Sparks flying, they couldn’t beat the heat

Ryan Somerfield
Sparks flew from a van being pursued by police Jan. 30 in this shot captured by a Quincy resident.

Every day, police officers respond to reports of all sorts of events and nonevents, most of which never make the news. Here is a sampling of lesser-known — but no less noteworthy — incidents from police log books (a.k.a. blotters) in our suburbs.


The sparks were flying, literally, during a police pursuit in Quincy Jan. 30. It all started around 6 p.m., according to police, when detectives saw what appeared to be a drug deal between a female passenger in a red Chevy van and a resident of Water Street. When the officers moved in, the police account continued, the van took off rapidly, its driver refusing to stop. Along the way, police said, it struck a vehicle on Copeland Street, blew a tire, and began “emitting large amounts of smoke and sparks were shooting from the wheel well.” (A resident captured this part of the chase on video, and tweeted out footage showing the van spewing sparks as it drove down West Street with police cruisers following close behind.) Other departments joined the pursuit as the van hopped onto Interstate 93, exited at Granite Avenue on the Milton/Dorchester line, and was ultimately stopped by State Police on Minot Street in Dorchester. Police recovered a crack pipe from the van and arrested its driver, a 50-year-old Hull man, on multiple charges. The passenger, a 38-year-old Quincy woman, was arrested on an outstanding warrant and charged with possession of a class B substance, knowingly resisting arrest, and being a disorderly person.


If you’re not familiar with the term “Storrowed,” you undoubtedly know the reality it describes: trucks stuck underneath that notoriously low overpass on Storrow Drive. But you don’t need to be driving along the Charles to get that foolish trapped feeling. Case in point: Just after 4:30 p.m. Jan. 26, Winchester police were dispatched to a railroad bridge on Cross Street after a W.B. Masontruck tried to squeak through, but didn’t quite make it. An officer reported that the roof of box truck “had been completely peeled off” and there was debris on the roadway and sidewalk. The driver was uninjured, however, and was able to drive the truck — the back of which, at that point, looked like an open container — to his company’s parking lot inWoburn. According to police, it was hardly a rarity at the bridge: Despite bright yellow warning signs, such incidents there occur a few times a year.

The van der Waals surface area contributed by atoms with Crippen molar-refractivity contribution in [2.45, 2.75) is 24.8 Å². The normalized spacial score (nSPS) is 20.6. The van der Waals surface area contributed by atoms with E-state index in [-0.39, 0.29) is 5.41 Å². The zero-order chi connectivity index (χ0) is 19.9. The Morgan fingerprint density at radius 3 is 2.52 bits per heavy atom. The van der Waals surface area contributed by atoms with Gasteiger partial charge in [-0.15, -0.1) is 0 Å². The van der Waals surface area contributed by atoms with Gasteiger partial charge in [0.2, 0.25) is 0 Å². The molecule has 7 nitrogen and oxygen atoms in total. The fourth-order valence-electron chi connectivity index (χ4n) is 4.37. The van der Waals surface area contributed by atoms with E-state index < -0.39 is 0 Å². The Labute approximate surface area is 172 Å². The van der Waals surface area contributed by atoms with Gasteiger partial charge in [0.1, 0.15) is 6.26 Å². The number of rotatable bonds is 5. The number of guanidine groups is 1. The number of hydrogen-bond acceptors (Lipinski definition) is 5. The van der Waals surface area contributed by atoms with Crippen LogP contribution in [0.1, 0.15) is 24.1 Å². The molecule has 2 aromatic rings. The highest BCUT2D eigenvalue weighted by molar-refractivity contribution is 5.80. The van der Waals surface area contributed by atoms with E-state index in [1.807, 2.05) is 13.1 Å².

On Nov. 29, Watertown police and firefighters responded to the Target store at the Watertown Mall after an employee reported finding a suspicious device. That sounds like a fair description for what police found: a small black plastic box of unknown origin with two flashing lights. The State Police Bomb Squad was called in, and determined the device was harmless, just a battery pack with LED lights.



The explosive growth in the popularity of ride-sharing services like Uber and Lyft has led to unexpected side effect for local police officers: They’re frequently sent to check on the well-being of such drivers conked out in their cars. From Dec. 2 to Dec. 10, for instance — a little over a week’s time — police in Saugus and Peabody were dispatched at least three times to check on the welfare of unmoving drivers in cars parked in store lots off Route 1 — in each case finding an Uber driver taking a nap. Those vast and anonymous parking lots may be prime rest areas, but exhaustion can strike anywhere, of course. At 6:40 a.m. Dec. 17, Dedham police checked on a person in a vehicle parked on High Street, who turned out to be an Uber driver “taking a break.” If it gets much worse, officers will be looking back with longing at the days when public drivers — snoozing and otherwise — could all be found at the local cab stand.

Emily Sweeney can be reached at Follow her on Twitter @emilysweeney.